I find having Hugh Hewitt review Dan Quayle's "Standing Firm" (May 15) particularly offensive. It is like having Goebbels review "Mein Kampf." Or, with a little less hyperbole, like George Will reviewing the Reagan/Carter debate after having prepped Reagan with Carter's purloined talking papers.

At one point Hewitt says: "This nation's media elite has abandoned the old virtues of journalism, including objectivity, fairness, balance, context and critically-any sense of relative import." This from a man who is a member of the media (though not so elite), and who turned his KFI pulpit into infomercials for candidates he supported?

Every paragraph of the review could be subjected to similar criticism, as could the judgment of the Times editors in selecting Hewitt as reviewer.

ROBERT L. FOX, Los Angeles


Both Hugh Hewitt and Dan Quayle have misidentified the source of the mockery endured by the former Vice-President. The negative spin did not originate in the media, but in American culture itself: Because of Quayle's background and youthful appearance, because of George Bush's avuncular personality, because of the full generation's age difference between them, and because of the Republican Party's identity as the party of privilege, Dan Quayle got cast as the archetypal Boss's Son.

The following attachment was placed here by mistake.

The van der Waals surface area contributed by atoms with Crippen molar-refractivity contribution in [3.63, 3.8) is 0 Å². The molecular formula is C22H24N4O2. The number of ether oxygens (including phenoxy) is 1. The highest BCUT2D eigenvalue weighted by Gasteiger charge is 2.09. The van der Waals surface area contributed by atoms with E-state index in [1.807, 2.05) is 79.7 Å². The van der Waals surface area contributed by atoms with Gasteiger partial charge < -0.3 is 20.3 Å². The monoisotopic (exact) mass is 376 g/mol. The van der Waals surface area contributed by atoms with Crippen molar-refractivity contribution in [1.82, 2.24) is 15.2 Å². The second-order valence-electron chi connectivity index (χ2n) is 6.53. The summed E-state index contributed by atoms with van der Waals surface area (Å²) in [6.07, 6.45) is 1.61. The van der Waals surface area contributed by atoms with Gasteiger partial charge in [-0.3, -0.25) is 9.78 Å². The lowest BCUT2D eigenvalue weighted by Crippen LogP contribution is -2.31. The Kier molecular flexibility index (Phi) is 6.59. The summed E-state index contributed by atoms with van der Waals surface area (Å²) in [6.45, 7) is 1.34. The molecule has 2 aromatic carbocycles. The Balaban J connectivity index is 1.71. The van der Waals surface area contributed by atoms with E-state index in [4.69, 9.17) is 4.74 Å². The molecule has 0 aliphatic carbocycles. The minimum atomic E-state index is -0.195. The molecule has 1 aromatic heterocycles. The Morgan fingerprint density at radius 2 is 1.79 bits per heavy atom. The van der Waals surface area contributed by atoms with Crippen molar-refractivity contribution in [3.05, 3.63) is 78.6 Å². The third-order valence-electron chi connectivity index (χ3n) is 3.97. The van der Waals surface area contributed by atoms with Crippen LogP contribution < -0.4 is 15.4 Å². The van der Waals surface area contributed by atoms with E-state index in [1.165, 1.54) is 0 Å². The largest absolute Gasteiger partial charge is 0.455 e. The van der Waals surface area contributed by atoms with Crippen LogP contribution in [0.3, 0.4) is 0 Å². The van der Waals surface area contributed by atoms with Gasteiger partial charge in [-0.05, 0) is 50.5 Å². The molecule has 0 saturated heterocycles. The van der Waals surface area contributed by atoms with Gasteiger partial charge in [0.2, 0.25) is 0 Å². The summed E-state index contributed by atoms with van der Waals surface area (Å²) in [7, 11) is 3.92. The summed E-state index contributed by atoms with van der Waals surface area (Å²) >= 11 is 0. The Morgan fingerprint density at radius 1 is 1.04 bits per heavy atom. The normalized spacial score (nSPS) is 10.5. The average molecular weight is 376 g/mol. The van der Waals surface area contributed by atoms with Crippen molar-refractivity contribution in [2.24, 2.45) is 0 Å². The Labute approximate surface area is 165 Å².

This explains both the duration and the across-the-board nature of the scorn directed at Quayle. The working man laughed along with the elite Washington reporter, and no amount of counterspin could undo it. That the media moved so quickly and uniformly in its denunciations proves only that the media is composed of Americans.

The good news for Quayle is that he was indeed the victim of social forces acting beyond his control: If he and his political party exercise more care in their selection of running mates, such problems will not arise. The bad news, of course, is that if Quayle insists on assigning blame for his troubles, he will have to blame the American people for being Americans.



The review of Dan Quayle's book in your Book Review section, told us that shallow critics were playing up Quayle's fellow Republican detractions and not paying homage or even mentioning his main theme, namely, the power of the press to anoint or destroy a political career.


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